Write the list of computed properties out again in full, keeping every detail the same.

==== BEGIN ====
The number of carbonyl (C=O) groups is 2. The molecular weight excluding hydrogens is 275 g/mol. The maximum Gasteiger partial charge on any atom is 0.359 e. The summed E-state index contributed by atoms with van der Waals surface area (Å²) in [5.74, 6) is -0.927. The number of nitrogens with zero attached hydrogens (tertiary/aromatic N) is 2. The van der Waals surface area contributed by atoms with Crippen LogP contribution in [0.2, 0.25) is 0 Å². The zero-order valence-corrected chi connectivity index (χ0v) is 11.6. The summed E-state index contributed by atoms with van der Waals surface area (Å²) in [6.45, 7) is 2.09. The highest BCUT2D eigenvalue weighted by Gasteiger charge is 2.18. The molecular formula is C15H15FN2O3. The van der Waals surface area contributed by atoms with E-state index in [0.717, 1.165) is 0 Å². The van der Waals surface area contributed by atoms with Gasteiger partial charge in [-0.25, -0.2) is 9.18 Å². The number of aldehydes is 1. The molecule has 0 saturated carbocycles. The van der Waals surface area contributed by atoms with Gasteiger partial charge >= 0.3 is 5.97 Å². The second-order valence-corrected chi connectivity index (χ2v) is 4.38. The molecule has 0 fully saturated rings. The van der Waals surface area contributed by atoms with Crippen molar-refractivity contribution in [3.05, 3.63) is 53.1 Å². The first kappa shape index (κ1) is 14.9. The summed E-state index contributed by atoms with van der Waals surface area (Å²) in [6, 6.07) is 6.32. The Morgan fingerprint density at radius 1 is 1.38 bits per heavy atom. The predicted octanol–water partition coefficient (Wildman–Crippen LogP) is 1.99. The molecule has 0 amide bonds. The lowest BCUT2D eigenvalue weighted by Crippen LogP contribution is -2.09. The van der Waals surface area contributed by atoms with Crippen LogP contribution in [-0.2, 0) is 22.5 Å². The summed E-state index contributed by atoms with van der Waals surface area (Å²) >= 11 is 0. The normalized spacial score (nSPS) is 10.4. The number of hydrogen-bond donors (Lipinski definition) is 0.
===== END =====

The number of carbonyl (C=O) groups is 2. The molecular weight excluding hydrogens is 275 g/mol. The maximum Gasteiger partial charge on any atom is 0.359 e. The summed E-state index contributed by atoms with van der Waals surface area (Å²) in [5.74, 6) is -0.927. The number of nitrogens with zero attached hydrogens (tertiary/aromatic N) is 2. The van der Waals surface area contributed by atoms with Crippen LogP contribution in [0.2, 0.25) is 0 Å². The zero-order valence-corrected chi connectivity index (χ0v) is 11.6. The summed E-state index contributed by atoms with van der Waals surface area (Å²) in [6.45, 7) is 2.09. The highest BCUT2D eigenvalue weighted by Gasteiger charge is 2.18. The molecular formula is C15H15FN2O3. The van der Waals surface area contributed by atoms with E-state index in [0.717, 1.165) is 0 Å². The van der Waals surface area contributed by atoms with Gasteiger partial charge in [-0.25, -0.2) is 9.18 Å². The number of aldehydes is 1. The molecule has 0 saturated carbocycles. The van der Waals surface area contributed by atoms with Gasteiger partial charge >= 0.3 is 5.97 Å². The second-order valence-corrected chi connectivity index (χ2v) is 4.38. The molecule has 0 fully saturated rings. The van der Waals surface area contributed by atoms with Crippen molar-refractivity contribution in [3.05, 3.63) is 53.1 Å². The first kappa shape index (κ1) is 14.9. The summed E-state index contributed by atoms with van der Waals surface area (Å²) in [6, 6.07) is 6.32. The Morgan fingerprint density at radius 1 is 1.38 bits per heavy atom. The predicted octanol–water partition coefficient (Wildman–Crippen LogP) is 1.99. The molecule has 0 amide bonds. The lowest BCUT2D eigenvalue weighted by Crippen LogP contribution is -2.09. The van der Waals surface area contributed by atoms with Crippen LogP contribution in [-0.2, 0) is 22.5 Å². The summed E-state index contributed by atoms with van der Waals surface area (Å²) >= 11 is 0. The normalized spacial score (nSPS) is 10.4. The number of hydrogen-bond donors (Lipinski definition) is 0.